Retinae

Description

Complementary food that provides nutrients to the Retina.

Lutein and Zeaxanthin: Protect the retina against age-related retinal degeneration in humans (1, 2, 3, 4, 5).
Minerals (Zn, Cu): Essential for the eye development and help to protect the retina (2, 6, 7).
Vitamins (C, E): Antioxidants; help to slow down visual acuity loss in humans (7)

Lactoferrin: Antimicrobial, antifungal, anti-inflammatory and anticarcinogenic properties (16).
Omega-3 fatty acids: Cytoprotective and antioxidant action. Reduces neovascularization and helps to prevent diabetic retinopathy in humans (4, 8, 12, 13, 14, 15, 17).
Vitamins (B6, B9, B12): Reduce homocysteine levels, a risk factor for the development of retinal degeneration (9, 10, 11).

COMPOSITION

Composition per Tablet (750mg): Omega-3 fatty acids (400mg), Marigold flower (Tagetes sp.) (source of Lutein, 4mg; and Zeaxanthin, 0,8mg) (4,8mg),

Lactoferrin (5mg), Magnesium stearate (10mg).

Additives per Tablet(750mg):

Flavouring agents: Chicken flavouring.
Vitamins: Vitamin C, Vitamin E, Niacinamide, Calcium Dpantothenate, Vitamin B6, Vitamin B2, Biotin, Vitamin B12, Vitamin B1, Folic acid.

Trace elements: Zinc (Zinc oxide) (4mg), Manganese (Manganese sulphate monohydrate) (0,8mg), Selenium (Sodium selenite) (22μg),

Copper (Copper(II) sulphate pentahydrate) (0,4mg).

INSTRUCTIONS FOR USE

Oral administration, once daily, with one of the main meals.

  • Pets Under 5 kg: 1/2 tablet
  • Pets weighing 5 to 10 kg: 1 tablet
  • Pets weighing 10 to 20 kg: 1 .1/2 tablets
  • Pets weighing 20 to 40 kg: 2 tablets
  • Pets weighing more than 40 kg: 2 .1/2 tablets

STORAGE CONDITIONS

Store in a cool and dry place protected from sunlight.

PRESENTATION 

Solid Form: 30 tablets 

References

1. Association between intermediate age-related macular degeneration and lutein and zeaxanthin in the
Carotenoids in age related macular degeneration dtudy (CAREDS): ancillary study of the women health iniciative.
Moeller SM, Parekh N, Tinker L et al. CAREDS researchh study group. Arch Ophthalmol 2006; 124:1151-1162.
2. Dietary antioxidants and the long-term incidence of age-related macular degeneration: the Blue Mountains Eye
study. Tan JSL, Wang JJ, Flood V, et al. Ophthalmology 2008; 115:334–341.
3. Plasma lutein and zeaxanthin and other carotenoids as modificable risk for age-related maculopathy and
cataract: Delcourt C, Carriere I, Delage M et al. POLA study group. The POLA study. Invest Ophthalmol Vis Sci
2006;47:2329-2335.
4. Argón E., Mares J., Clemons T., Swaroop A., Chew E., Keenan T. (2021). Dietary Nutrient Intake and Progression to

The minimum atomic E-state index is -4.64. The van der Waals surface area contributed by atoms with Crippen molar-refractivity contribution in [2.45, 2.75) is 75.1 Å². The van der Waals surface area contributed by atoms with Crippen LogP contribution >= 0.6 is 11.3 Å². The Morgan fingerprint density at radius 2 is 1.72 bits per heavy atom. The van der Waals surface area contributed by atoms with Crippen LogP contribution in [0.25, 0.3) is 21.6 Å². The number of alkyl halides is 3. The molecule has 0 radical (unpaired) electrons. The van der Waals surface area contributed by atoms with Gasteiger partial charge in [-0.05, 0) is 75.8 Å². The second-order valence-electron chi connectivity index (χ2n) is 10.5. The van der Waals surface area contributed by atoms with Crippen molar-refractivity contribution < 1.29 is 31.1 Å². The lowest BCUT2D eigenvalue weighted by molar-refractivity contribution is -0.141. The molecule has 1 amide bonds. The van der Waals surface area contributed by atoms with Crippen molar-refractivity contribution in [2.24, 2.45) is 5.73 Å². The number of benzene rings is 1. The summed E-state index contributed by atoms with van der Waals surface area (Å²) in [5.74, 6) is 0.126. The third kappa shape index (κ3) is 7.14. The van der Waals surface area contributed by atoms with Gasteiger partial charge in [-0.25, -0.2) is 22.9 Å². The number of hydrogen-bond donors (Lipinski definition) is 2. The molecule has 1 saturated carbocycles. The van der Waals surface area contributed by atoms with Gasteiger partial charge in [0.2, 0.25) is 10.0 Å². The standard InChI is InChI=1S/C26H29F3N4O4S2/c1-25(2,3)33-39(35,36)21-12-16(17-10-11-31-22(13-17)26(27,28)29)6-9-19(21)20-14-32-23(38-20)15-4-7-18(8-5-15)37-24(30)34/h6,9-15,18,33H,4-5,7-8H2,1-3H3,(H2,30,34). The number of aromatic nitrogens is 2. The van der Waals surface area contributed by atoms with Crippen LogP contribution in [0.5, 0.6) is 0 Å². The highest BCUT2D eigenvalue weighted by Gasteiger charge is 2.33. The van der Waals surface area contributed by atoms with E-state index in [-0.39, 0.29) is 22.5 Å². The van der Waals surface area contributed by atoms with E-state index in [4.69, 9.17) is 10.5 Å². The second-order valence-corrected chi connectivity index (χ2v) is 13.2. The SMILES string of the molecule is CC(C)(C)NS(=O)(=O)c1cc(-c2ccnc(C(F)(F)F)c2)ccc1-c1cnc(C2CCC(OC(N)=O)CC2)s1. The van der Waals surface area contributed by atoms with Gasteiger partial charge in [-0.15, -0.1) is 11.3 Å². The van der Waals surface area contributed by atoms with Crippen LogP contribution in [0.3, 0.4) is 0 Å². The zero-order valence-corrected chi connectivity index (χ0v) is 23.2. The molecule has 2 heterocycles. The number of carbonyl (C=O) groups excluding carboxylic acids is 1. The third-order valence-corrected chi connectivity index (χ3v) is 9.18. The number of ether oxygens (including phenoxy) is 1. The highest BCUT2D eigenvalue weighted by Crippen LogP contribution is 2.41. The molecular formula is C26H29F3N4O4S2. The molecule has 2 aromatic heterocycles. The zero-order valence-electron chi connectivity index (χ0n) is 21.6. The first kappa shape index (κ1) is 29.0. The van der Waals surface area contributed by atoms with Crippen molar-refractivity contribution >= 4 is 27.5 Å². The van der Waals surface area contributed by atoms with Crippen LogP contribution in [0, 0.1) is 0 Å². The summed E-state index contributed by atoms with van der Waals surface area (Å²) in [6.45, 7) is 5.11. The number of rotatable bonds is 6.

Late Age-Related Macular Degeneration in the Age-Related Eye Disease Studies 1 and 2. American Academy of
Ophthalmology VOLUME 128, ISSUE3, P425-442. http://doi.org/10.1016/j.ophtha.2020.08.018.
5. Lutein inpatients with cataracts and age related macular degeneration; a long term supplementation study.
Olmedilla B, Granado F, Blanco I, Vaquero M, Cajigal C. J Sci Food Agric; 81:904-909.
6. Zinc in the eye. Karcioglu AZ. Surv Ophthalmol 1982; 27:114–122.
7. Age-Related Eye Disease study research group. A randomized, placebo controlled, clinical trial of high-dose
supplementation with vitamins C and E, beta-carotene, and zinc for age-related macular degeneration and vision
loss. Arch Ophthalmol 2001; 119:1417–1436.
8. The role of omega-3 long-chain polyunsaturated fatty acids in health and disease of the retina. San Giovanni JP,
Chew EY. Prog Retina Eye Res 2005; 24:87–138.
9. Homocysteine, vitamin B12, and folic acid in age-related macular degeneration.Nowak M, Swietochowska E, Wielkoszynski T, et
al. Eur J Ophthalmol 2005; 15:764–767.
10. Plasma homocysteine and total thiol content in patients with exudative age-related macular degeneration. Coral K, Raman
R, Rathi S, et al. Eye 2006; 20:203–207.
11. Folic acid, pyridoxine, and cyanocobalamin combination treatment and age-related macular degeneration in women
Christen WG, Glynn RJ, Chew EY, et al. Arch Intern Med 2009; 169:335.
12. Behl T., Kotwani A. (2017). Omega-3 fatty acids in prevention of diabetic retinopathy. Journal of Pharmacy and
Pharmacology, 69, pp. 946–954. http://doi.org/10.1111/jphp.12744.
13. Docosahexaenoic acid enhances the antioxidant response of human fibroblasts by upregulating g-glutamyl-cysteinyl ligase
and glutathione reductase; Arab K et al; Br J Nutrition 2006; 95:18-26.
14. Docosahexaenoic Acid Improves Endogen Antioxidant Defense in Arpe-19 Cells . Gasso F, Domingo JC et al; ARVO 2008;
Poster 5932/A306.
15. Oily fish consumption, dietary docosahexaenoic acid and eicosapentanoic acid intakes, and associations with neovascular
age-related macular degeneration. Augood C, Chakravarthy U, Young I, et al. Am J Clin Nutr 2008.
16. Multifunctional Iron Bound Lactoferrin and Nanomedicinal Approaches to Enhance Its Bioactive Functions. Jagat R. Kanwar,
Kislay Roy, Yogesh Patel, Shu-Feng Zhou, Manju Rawat Singh, Deependra Singh, Muhammad Nasir, Rakesh Sehgal, Alka Sehgal,
Ram Sarup Singh, Sanjay Garg and Rupinder K. Kanwar. Molecules 2015, 20, 9703-9731.
17. Gilbert R., Peto T., Lengyel I., Emri E. (2019). Zinc Nutrition and inflammation in the Aging Retina. Molecular Nutrition and Food
Research, 63, 1801049. http://doi.org/10.1002/mnfr.201801049.